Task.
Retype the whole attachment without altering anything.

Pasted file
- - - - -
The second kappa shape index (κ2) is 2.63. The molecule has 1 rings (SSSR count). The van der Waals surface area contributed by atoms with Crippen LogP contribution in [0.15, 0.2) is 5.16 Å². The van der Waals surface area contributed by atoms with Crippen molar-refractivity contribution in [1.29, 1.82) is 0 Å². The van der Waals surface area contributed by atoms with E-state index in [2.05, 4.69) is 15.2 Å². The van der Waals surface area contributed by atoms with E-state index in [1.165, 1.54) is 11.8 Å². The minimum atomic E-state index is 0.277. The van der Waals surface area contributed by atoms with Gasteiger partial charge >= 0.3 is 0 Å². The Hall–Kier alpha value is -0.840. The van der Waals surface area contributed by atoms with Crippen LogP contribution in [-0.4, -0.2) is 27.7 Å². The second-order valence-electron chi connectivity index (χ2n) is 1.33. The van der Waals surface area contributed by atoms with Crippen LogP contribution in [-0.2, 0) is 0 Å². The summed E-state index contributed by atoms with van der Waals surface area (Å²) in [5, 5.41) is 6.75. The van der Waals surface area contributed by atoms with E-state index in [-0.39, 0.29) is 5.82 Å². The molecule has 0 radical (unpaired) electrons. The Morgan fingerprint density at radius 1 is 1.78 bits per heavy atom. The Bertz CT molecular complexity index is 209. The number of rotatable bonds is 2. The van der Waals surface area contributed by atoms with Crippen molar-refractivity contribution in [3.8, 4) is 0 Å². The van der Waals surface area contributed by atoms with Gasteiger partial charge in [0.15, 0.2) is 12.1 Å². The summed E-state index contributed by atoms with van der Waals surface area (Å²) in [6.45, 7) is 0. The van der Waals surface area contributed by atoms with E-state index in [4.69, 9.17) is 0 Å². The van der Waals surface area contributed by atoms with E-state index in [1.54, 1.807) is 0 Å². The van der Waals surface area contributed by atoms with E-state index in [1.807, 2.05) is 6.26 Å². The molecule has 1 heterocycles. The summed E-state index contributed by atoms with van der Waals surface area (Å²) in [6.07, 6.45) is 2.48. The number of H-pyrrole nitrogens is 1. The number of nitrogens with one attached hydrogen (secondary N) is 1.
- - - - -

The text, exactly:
The second kappa shape index (κ2) is 2.63. The molecule has 1 rings (SSSR count). The van der Waals surface area contributed by atoms with Crippen LogP contribution in [0.15, 0.2) is 5.16 Å². The van der Waals surface area contributed by atoms with Crippen molar-refractivity contribution in [1.29, 1.82) is 0 Å². The van der Waals surface area contributed by atoms with E-state index in [2.05, 4.69) is 15.2 Å². The van der Waals surface area contributed by atoms with E-state index in [1.165, 1.54) is 11.8 Å². The minimum atomic E-state index is 0.277. The van der Waals surface area contributed by atoms with Gasteiger partial charge >= 0.3 is 0 Å². The Hall–Kier alpha value is -0.840. The van der Waals surface area contributed by atoms with Crippen LogP contribution in [-0.4, -0.2) is 27.7 Å². The second-order valence-electron chi connectivity index (χ2n) is 1.33. The van der Waals surface area contributed by atoms with Crippen LogP contribution in [-0.2, 0) is 0 Å². The summed E-state index contributed by atoms with van der Waals surface area (Å²) in [5, 5.41) is 6.75. The van der Waals surface area contributed by atoms with E-state index in [-0.39, 0.29) is 5.82 Å². The molecule has 0 radical (unpaired) electrons. The Morgan fingerprint density at radius 1 is 1.78 bits per heavy atom. The Bertz CT molecular complexity index is 209. The number of rotatable bonds is 2. The van der Waals surface area contributed by atoms with Crippen molar-refractivity contribution in [3.8, 4) is 0 Å². The van der Waals surface area contributed by atoms with Gasteiger partial charge in [0.15, 0.2) is 12.1 Å². The summed E-state index contributed by atoms with van der Waals surface area (Å²) in [6.45, 7) is 0. The van der Waals surface area contributed by atoms with E-state index in [4.69, 9.17) is 0 Å². The van der Waals surface area contributed by atoms with E-state index in [1.54, 1.807) is 0 Å². The van der Waals surface area contributed by atoms with E-state index in [1.807, 2.05) is 6.26 Å². The molecule has 1 heterocycles. The summed E-state index contributed by atoms with van der Waals surface area (Å²) in [6.07, 6.45) is 2.48. The number of H-pyrrole nitrogens is 1. The number of nitrogens with one attached hydrogen (secondary N) is 1.